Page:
Date lodged: 8 December 2017
To ask the Scottish Government what action it is taking to (a) monitor and (b) improve employment opportunities for young people with autism.
Answered by: Jamie Hepburn 11 January 2018
Effective and accurate collection and monitoring of employment data is important to ensure we can assess the extent to which we are making progress helping particular groups, including young people with autism. We are working to ensure that through the new devolved employment service, Fair Start Scotland, we are able to capture accurate data on types of disability.
This approach is in line with the recommendations of the 2016 report from the Scottish Commission for Learning Disability which highlighted the need to ‘substantially improve recording and reporting of learning disabilities data’.
We recognise the particular challenges people with autism face, including that only 16% of adults with autism are in full time paid employment.
Since the publication of the current autism strategy, a range of projects have been put in place to help support people with autism:
One of the thirteen projects selected to receive funding from the Employability Innovation and Integration Fund over the period of 2017-19 will see West College Scotland implement a package of employment support for 50 people with disabilities, including Autism.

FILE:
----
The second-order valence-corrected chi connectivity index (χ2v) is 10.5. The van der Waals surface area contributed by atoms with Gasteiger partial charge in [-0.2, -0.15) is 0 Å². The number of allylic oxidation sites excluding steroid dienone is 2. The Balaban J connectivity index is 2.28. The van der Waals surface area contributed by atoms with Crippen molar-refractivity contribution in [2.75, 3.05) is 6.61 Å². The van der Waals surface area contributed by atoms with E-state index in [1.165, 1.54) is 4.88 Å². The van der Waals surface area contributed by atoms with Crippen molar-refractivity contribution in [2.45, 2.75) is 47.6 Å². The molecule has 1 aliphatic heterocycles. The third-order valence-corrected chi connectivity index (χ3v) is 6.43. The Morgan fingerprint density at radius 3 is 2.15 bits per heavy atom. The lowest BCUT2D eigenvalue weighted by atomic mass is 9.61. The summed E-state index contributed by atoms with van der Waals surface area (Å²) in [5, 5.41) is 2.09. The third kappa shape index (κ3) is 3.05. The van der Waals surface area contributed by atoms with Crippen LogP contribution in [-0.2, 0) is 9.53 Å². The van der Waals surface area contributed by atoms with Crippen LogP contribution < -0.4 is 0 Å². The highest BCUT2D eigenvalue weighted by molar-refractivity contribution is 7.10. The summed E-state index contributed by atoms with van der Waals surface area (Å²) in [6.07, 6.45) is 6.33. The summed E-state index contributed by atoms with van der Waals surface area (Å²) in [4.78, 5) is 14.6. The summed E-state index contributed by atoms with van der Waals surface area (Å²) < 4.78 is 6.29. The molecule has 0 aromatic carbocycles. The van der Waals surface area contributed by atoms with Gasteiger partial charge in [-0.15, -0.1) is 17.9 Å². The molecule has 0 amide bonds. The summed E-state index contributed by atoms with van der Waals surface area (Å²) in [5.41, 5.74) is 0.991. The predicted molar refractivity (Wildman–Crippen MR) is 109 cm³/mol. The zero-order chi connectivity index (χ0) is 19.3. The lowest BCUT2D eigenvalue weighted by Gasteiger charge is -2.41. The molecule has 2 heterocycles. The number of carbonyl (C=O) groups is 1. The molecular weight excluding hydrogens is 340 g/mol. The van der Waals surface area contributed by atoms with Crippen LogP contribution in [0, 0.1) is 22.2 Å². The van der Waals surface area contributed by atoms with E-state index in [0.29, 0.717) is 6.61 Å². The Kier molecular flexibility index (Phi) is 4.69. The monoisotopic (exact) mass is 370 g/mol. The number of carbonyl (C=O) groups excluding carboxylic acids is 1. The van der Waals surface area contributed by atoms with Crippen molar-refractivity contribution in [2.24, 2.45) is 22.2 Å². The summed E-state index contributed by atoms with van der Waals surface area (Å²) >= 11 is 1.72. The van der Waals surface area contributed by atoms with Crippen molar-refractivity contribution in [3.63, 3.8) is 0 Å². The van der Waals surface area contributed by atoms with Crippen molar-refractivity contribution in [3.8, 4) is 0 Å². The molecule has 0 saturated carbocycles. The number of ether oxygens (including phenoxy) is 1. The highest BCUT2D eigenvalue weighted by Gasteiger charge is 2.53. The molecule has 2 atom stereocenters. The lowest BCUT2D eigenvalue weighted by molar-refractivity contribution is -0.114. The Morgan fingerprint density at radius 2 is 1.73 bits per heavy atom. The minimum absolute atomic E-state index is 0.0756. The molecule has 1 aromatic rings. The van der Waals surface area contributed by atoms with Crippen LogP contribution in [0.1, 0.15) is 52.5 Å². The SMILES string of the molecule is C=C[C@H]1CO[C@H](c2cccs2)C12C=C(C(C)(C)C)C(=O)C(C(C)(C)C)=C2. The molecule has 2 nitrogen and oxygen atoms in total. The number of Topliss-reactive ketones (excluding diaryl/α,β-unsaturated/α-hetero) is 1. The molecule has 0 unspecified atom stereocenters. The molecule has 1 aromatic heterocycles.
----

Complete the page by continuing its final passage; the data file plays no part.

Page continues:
The Autism Innovation and Development Fund has supported a number of third sector organisations to provide individuals with the skills to take up employment opportunities.
We are supporting a range of supported employment models, including Project SEARCH, to support people with autism to find employment. We will continue to work with our partners to promote personal outcomes approaches.
The Open Doors Consortium is providing specialist employer support to young people across Scotland, tailored to the needs of the individual.
Through the Scottish Government’s Cashback for Communities initiative, the National Autistic Society Scotland have received 3 years funding to deliver their employment project Moving Forward to over 300 young people between 16 – 24.
Following national engagement, and building on the work undertaken during the period of the current strategy, we will publish a new Autism Strategy for 2018-2021. This will include further action to increase employment levels among people of all ages with autism as part of our ambition to more than half the disability employment gap.